In a bizarre cosmic coincidence, I recently received — in the past two weeks — e-mails from several nail artists who wanted to share cool retail items they were fashioning out of nail enhancement products. Most of these started as just fun ways to play around with product, but as clients caught wind of the items, they began to be coveted and purchase requests started coming in. And I’m not surprised. With the popularity of sites like Etsy, one-of-a-kind handmade items are so popular right now. Nail tech Teresa Brinkman actually sent me a sample of one of her acrylic rings (which she generally matches to a client’s nails), and I’ve been catching myself eyeing it all day and thinking it would look cool if I threw it on a chain and wore it as a necklace (actually, that might not be a bad idea of an accessory to wear at America’s Beauty Show.)
Teresa, of Get Nailz Salon in Princeton, Wis., says, “The rings were inspired by another nail tech Angela Jones. She made them using a nail polish bottle. I took it a step further using wooden dowels cut into 4 inch lengths and various circumferences, depending on the ring sizes I needed. I then wrapped the dowels using paper from a nail form, taping it securely. I build using acrylic, create the design and do the embedding, then cap it in clear acrylic. When the acrylic dries, I remove the ring from the form, file, and buff. Each ring takes about 10 to 15 minutes. They sell for $10 to $25, depending on the detail.”
Then, nail tech Ofelia Rochefort of Hair & Nail Gallery, El Paso, Texas, e-mailed me pictures of these stunning miniature shoes she makes from acrylic. The ring is attached so she can hang the shoes on a chain from her car mirror.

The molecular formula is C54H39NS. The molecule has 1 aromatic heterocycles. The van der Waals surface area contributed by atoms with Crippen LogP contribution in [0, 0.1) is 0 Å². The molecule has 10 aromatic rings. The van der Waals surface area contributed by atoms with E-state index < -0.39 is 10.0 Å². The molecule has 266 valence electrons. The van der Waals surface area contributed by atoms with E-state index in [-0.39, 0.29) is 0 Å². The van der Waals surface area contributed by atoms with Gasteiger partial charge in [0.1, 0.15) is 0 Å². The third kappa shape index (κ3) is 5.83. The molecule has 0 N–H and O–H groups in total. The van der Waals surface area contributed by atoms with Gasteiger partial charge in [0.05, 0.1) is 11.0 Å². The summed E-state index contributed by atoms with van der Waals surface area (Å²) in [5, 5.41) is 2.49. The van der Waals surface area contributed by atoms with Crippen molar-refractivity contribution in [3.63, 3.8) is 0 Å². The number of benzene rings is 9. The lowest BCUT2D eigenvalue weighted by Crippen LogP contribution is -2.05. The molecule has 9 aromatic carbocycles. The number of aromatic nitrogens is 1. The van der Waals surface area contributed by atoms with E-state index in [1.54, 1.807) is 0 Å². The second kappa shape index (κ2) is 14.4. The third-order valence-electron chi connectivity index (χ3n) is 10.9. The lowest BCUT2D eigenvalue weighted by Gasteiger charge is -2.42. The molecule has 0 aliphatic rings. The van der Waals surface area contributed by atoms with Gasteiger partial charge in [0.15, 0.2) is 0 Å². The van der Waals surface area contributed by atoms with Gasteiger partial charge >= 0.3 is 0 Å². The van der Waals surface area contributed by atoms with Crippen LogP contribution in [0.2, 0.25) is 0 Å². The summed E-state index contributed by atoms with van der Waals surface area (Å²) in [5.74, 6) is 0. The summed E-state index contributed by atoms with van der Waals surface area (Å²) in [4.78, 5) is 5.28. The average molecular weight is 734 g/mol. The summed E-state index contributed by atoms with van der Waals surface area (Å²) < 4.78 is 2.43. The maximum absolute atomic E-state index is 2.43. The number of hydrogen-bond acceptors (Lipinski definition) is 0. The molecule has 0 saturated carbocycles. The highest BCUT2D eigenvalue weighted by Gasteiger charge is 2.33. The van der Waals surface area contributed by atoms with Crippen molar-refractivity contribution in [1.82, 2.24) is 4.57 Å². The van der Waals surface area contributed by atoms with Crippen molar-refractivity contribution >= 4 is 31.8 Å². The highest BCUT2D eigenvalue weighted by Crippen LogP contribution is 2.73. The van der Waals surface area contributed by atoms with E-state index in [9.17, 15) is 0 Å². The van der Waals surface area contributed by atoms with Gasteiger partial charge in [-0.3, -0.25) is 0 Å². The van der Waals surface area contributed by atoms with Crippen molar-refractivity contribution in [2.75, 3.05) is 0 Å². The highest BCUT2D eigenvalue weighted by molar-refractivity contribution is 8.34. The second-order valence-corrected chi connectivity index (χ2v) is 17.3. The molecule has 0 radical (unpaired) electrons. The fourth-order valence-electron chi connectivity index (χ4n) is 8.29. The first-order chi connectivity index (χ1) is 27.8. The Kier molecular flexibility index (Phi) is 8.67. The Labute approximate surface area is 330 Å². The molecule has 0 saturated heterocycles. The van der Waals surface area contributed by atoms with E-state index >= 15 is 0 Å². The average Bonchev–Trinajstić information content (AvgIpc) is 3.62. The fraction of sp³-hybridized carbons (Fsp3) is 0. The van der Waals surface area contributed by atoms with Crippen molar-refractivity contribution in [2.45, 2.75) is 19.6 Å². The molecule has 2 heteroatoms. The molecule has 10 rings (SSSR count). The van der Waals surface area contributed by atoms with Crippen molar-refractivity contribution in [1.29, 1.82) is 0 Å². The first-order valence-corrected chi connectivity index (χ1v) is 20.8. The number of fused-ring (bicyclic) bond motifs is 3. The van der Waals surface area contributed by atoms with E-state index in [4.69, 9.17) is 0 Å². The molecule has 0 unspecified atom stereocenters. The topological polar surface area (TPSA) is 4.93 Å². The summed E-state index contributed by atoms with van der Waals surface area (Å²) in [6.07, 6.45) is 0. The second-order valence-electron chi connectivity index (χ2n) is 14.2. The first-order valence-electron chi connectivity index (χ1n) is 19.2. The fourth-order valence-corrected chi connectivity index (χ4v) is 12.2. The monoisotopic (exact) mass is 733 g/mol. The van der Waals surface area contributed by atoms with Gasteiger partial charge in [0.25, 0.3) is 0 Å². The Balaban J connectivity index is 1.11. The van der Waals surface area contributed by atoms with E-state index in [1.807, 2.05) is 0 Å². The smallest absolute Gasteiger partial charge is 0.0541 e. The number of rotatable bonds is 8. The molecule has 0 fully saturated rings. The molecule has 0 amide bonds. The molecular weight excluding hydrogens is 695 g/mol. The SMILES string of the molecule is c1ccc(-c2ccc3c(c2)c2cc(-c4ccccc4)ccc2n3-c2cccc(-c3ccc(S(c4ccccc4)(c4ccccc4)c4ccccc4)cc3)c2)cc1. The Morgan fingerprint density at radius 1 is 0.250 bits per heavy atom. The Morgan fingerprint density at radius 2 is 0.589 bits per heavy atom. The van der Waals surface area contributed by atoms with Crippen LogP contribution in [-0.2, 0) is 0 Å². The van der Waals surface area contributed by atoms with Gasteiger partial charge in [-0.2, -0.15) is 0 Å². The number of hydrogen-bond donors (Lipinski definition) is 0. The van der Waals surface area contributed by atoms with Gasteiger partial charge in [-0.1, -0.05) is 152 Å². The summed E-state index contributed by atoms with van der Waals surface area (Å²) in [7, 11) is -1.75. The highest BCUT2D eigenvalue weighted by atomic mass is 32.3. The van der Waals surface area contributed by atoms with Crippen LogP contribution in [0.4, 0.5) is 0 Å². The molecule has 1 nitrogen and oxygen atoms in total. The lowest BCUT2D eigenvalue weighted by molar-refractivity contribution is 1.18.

Ofelia says, “I was doing it in my break between clients, so they found out what I was doing and right away they wanted one too. So I started selling them. I am only getting the product I use; otherwise they will be very expensive. I sell them for $35 to $50, depending on the product I use. So far I have made about 10, and I have three people waiting for theirs. It takes about five to six hours depending on the style start to finish.”
And, last but certainly not least, nail tech Pearl King of Edmonton, Canada, sent me photos of lovely brooches that she sculpted out of gel a few years ago.
Pearl says, “I made a few different brooches in many designs and colors, which I sold to my clientele. It was a great conversation piece. I designed the shape on a silicone plate and once cured I added nail art pen designs. I added a brooch pin on the back and adhered it with gel.”
Pearl also sent me a picture of a nail sculpted out of gel, along with a shoe made of old gel she didn’t want. These items are framed in an 8-in. by 11-in. frame. “The nail art was done with a nail art pen and sealed with a high-gloss coat. Rhinestones were placed on the shoe for some glitter.”
Pretty neat, huh? Leave a note in the Comments section to share the cool items you’re making out of nail products and, if you want to send in pictures, send them to [email protected]